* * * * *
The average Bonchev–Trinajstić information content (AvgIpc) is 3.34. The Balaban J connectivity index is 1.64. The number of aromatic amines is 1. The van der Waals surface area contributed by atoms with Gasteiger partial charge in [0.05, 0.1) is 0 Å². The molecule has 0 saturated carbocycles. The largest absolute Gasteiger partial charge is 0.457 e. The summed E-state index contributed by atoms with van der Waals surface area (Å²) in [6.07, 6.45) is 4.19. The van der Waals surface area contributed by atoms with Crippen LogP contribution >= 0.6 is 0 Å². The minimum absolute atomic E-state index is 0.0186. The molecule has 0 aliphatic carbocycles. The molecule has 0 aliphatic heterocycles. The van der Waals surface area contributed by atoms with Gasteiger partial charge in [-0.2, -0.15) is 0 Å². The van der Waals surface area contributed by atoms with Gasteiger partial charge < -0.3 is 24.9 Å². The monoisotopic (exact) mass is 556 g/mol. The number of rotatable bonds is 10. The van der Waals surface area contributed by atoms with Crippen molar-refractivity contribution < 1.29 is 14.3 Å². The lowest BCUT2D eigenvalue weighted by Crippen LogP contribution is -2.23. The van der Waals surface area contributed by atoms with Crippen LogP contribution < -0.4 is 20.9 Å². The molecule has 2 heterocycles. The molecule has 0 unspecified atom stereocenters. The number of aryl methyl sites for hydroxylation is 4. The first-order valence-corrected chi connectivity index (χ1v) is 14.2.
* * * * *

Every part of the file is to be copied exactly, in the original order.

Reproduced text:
The average Bonchev–Trinajstić information content (AvgIpc) is 3.34. The Balaban J connectivity index is 1.64. The number of aromatic amines is 1. The van der Waals surface area contributed by atoms with Gasteiger partial charge in [0.05, 0.1) is 0 Å². The molecule has 0 saturated carbocycles. The largest absolute Gasteiger partial charge is 0.457 e. The summed E-state index contributed by atoms with van der Waals surface area (Å²) in [6.07, 6.45) is 4.19. The van der Waals surface area contributed by atoms with Crippen LogP contribution >= 0.6 is 0 Å². The minimum absolute atomic E-state index is 0.0186. The molecule has 0 aliphatic carbocycles. The molecule has 0 aliphatic heterocycles. The van der Waals surface area contributed by atoms with Gasteiger partial charge in [-0.2, -0.15) is 0 Å². The van der Waals surface area contributed by atoms with Gasteiger partial charge < -0.3 is 24.9 Å². The monoisotopic (exact) mass is 556 g/mol. The number of rotatable bonds is 10. The van der Waals surface area contributed by atoms with Crippen molar-refractivity contribution < 1.29 is 14.3 Å². The lowest BCUT2D eigenvalue weighted by Crippen LogP contribution is -2.23. The van der Waals surface area contributed by atoms with Crippen LogP contribution < -0.4 is 20.9 Å². The molecule has 2 heterocycles. The molecule has 0 unspecified atom stereocenters. The number of aryl methyl sites for hydroxylation is 4. The first-order valence-corrected chi connectivity index (χ1v) is 14.2.